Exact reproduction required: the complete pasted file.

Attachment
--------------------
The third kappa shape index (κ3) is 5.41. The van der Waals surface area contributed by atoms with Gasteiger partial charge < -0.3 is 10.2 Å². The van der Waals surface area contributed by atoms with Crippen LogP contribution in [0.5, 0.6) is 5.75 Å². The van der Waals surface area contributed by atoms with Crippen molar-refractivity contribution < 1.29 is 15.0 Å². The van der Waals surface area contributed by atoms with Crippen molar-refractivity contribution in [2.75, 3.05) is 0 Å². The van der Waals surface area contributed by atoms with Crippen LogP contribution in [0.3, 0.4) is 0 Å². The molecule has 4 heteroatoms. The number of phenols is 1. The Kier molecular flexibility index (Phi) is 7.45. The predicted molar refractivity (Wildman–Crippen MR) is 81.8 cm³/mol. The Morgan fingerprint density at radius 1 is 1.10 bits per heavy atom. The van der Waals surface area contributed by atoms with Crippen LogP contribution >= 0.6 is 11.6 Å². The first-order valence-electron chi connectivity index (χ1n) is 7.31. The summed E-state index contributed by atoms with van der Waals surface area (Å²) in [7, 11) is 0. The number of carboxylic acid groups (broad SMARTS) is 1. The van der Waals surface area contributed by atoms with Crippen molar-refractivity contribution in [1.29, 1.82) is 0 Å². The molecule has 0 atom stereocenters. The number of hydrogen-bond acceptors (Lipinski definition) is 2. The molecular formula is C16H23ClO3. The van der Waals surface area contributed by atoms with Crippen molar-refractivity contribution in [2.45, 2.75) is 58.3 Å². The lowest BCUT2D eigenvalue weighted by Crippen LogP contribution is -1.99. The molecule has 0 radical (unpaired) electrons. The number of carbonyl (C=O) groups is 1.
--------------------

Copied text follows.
The third kappa shape index (κ3) is 5.41. The van der Waals surface area contributed by atoms with Gasteiger partial charge < -0.3 is 10.2 Å². The van der Waals surface area contributed by atoms with Crippen LogP contribution in [0.5, 0.6) is 5.75 Å². The van der Waals surface area contributed by atoms with Crippen molar-refractivity contribution < 1.29 is 15.0 Å². The van der Waals surface area contributed by atoms with Crippen molar-refractivity contribution in [2.75, 3.05) is 0 Å². The van der Waals surface area contributed by atoms with Crippen LogP contribution in [0.3, 0.4) is 0 Å². The molecule has 4 heteroatoms. The number of phenols is 1. The Kier molecular flexibility index (Phi) is 7.45. The predicted molar refractivity (Wildman–Crippen MR) is 81.8 cm³/mol. The Morgan fingerprint density at radius 1 is 1.10 bits per heavy atom. The van der Waals surface area contributed by atoms with Crippen LogP contribution >= 0.6 is 11.6 Å². The first-order valence-electron chi connectivity index (χ1n) is 7.31. The summed E-state index contributed by atoms with van der Waals surface area (Å²) in [7, 11) is 0. The number of carboxylic acid groups (broad SMARTS) is 1. The van der Waals surface area contributed by atoms with Crippen molar-refractivity contribution in [1.29, 1.82) is 0 Å². The molecule has 0 atom stereocenters. The number of hydrogen-bond acceptors (Lipinski definition) is 2. The molecular formula is C16H23ClO3. The van der Waals surface area contributed by atoms with Crippen molar-refractivity contribution in [2.45, 2.75) is 58.3 Å². The lowest BCUT2D eigenvalue weighted by Crippen LogP contribution is -1.99. The molecule has 0 radical (unpaired) electrons. The number of carbonyl (C=O) groups is 1.